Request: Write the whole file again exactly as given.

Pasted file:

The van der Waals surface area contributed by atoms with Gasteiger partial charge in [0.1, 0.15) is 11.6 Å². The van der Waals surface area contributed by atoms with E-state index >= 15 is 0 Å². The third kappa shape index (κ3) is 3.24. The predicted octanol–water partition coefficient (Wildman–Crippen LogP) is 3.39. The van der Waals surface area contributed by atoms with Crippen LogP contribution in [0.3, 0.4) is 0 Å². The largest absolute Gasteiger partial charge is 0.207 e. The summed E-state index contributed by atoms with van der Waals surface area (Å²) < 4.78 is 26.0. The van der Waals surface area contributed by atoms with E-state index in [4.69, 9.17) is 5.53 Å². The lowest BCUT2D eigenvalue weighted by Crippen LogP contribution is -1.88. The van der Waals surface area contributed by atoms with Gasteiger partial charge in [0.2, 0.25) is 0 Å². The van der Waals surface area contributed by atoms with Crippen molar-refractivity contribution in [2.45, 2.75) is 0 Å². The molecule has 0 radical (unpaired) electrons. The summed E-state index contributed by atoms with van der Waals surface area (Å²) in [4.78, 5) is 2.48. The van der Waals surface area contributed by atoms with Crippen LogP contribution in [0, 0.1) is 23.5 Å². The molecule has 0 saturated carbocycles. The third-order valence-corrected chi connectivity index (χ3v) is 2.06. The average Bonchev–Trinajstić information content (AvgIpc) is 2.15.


The van der Waals surface area contributed by atoms with Gasteiger partial charge in [0.1, 0.15) is 11.6 Å². The van der Waals surface area contributed by atoms with E-state index >= 15 is 0 Å². The third kappa shape index (κ3) is 3.24. The predicted octanol–water partition coefficient (Wildman–Crippen LogP) is 3.39. The van der Waals surface area contributed by atoms with Crippen LogP contribution in [0.3, 0.4) is 0 Å². The largest absolute Gasteiger partial charge is 0.207 e. The summed E-state index contributed by atoms with van der Waals surface area (Å²) < 4.78 is 26.0. The van der Waals surface area contributed by atoms with E-state index in [4.69, 9.17) is 5.53 Å². The lowest BCUT2D eigenvalue weighted by Crippen LogP contribution is -1.88. The van der Waals surface area contributed by atoms with Gasteiger partial charge in [0.2, 0.25) is 0 Å². The van der Waals surface area contributed by atoms with Crippen molar-refractivity contribution in [2.45, 2.75) is 0 Å². The molecule has 0 radical (unpaired) electrons. The summed E-state index contributed by atoms with van der Waals surface area (Å²) in [4.78, 5) is 2.48. The van der Waals surface area contributed by atoms with Crippen LogP contribution in [0, 0.1) is 23.5 Å². The molecule has 0 saturated carbocycles. The third-order valence-corrected chi connectivity index (χ3v) is 2.06. The average Bonchev–Trinajstić information content (AvgIpc) is 2.15.